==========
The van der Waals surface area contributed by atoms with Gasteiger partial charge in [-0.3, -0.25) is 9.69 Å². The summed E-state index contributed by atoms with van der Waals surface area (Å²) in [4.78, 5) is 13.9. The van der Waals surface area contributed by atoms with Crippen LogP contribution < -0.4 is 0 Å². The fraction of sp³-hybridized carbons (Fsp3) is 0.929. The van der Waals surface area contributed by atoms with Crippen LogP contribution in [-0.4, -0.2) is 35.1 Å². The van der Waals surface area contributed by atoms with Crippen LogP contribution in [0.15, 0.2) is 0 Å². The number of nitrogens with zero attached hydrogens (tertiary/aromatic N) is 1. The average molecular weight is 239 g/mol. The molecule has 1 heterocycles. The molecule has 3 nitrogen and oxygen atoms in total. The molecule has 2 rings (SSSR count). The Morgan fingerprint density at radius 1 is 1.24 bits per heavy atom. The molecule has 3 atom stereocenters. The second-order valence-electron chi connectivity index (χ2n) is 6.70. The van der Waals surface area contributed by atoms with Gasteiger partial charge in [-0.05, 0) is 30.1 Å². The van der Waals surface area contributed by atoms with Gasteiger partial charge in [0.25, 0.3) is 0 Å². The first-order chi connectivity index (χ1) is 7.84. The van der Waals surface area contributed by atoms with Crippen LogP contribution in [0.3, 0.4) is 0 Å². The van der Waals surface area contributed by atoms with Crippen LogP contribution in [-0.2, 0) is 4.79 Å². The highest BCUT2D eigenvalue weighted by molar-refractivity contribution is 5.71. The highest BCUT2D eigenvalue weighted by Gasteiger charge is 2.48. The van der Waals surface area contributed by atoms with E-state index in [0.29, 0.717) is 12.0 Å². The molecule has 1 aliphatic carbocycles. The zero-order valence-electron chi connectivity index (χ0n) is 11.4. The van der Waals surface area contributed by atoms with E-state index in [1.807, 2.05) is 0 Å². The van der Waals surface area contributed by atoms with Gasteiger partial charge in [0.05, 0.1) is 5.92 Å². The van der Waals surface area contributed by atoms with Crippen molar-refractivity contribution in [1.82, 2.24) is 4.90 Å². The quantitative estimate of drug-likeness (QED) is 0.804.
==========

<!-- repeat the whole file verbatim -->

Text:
The van der Waals surface area contributed by atoms with Gasteiger partial charge in [-0.3, -0.25) is 9.69 Å². The summed E-state index contributed by atoms with van der Waals surface area (Å²) in [4.78, 5) is 13.9. The van der Waals surface area contributed by atoms with Crippen LogP contribution < -0.4 is 0 Å². The fraction of sp³-hybridized carbons (Fsp3) is 0.929. The van der Waals surface area contributed by atoms with Crippen LogP contribution in [-0.4, -0.2) is 35.1 Å². The van der Waals surface area contributed by atoms with Crippen LogP contribution in [0.15, 0.2) is 0 Å². The number of nitrogens with zero attached hydrogens (tertiary/aromatic N) is 1. The average molecular weight is 239 g/mol. The molecule has 1 heterocycles. The molecule has 3 nitrogen and oxygen atoms in total. The molecule has 2 rings (SSSR count). The Morgan fingerprint density at radius 1 is 1.24 bits per heavy atom. The molecule has 3 atom stereocenters. The second-order valence-electron chi connectivity index (χ2n) is 6.70. The van der Waals surface area contributed by atoms with Gasteiger partial charge in [-0.05, 0) is 30.1 Å². The van der Waals surface area contributed by atoms with Gasteiger partial charge in [0.25, 0.3) is 0 Å². The first-order chi connectivity index (χ1) is 7.84. The van der Waals surface area contributed by atoms with Crippen LogP contribution in [0.3, 0.4) is 0 Å². The van der Waals surface area contributed by atoms with Crippen LogP contribution in [-0.2, 0) is 4.79 Å². The highest BCUT2D eigenvalue weighted by molar-refractivity contribution is 5.71. The highest BCUT2D eigenvalue weighted by Gasteiger charge is 2.48. The van der Waals surface area contributed by atoms with E-state index in [0.29, 0.717) is 12.0 Å². The molecule has 1 aliphatic carbocycles. The zero-order valence-electron chi connectivity index (χ0n) is 11.4. The van der Waals surface area contributed by atoms with E-state index in [1.807, 2.05) is 0 Å². The van der Waals surface area contributed by atoms with Gasteiger partial charge in [0.05, 0.1) is 5.92 Å². The van der Waals surface area contributed by atoms with Crippen molar-refractivity contribution in [1.82, 2.24) is 4.90 Å². The quantitative estimate of drug-likeness (QED) is 0.804.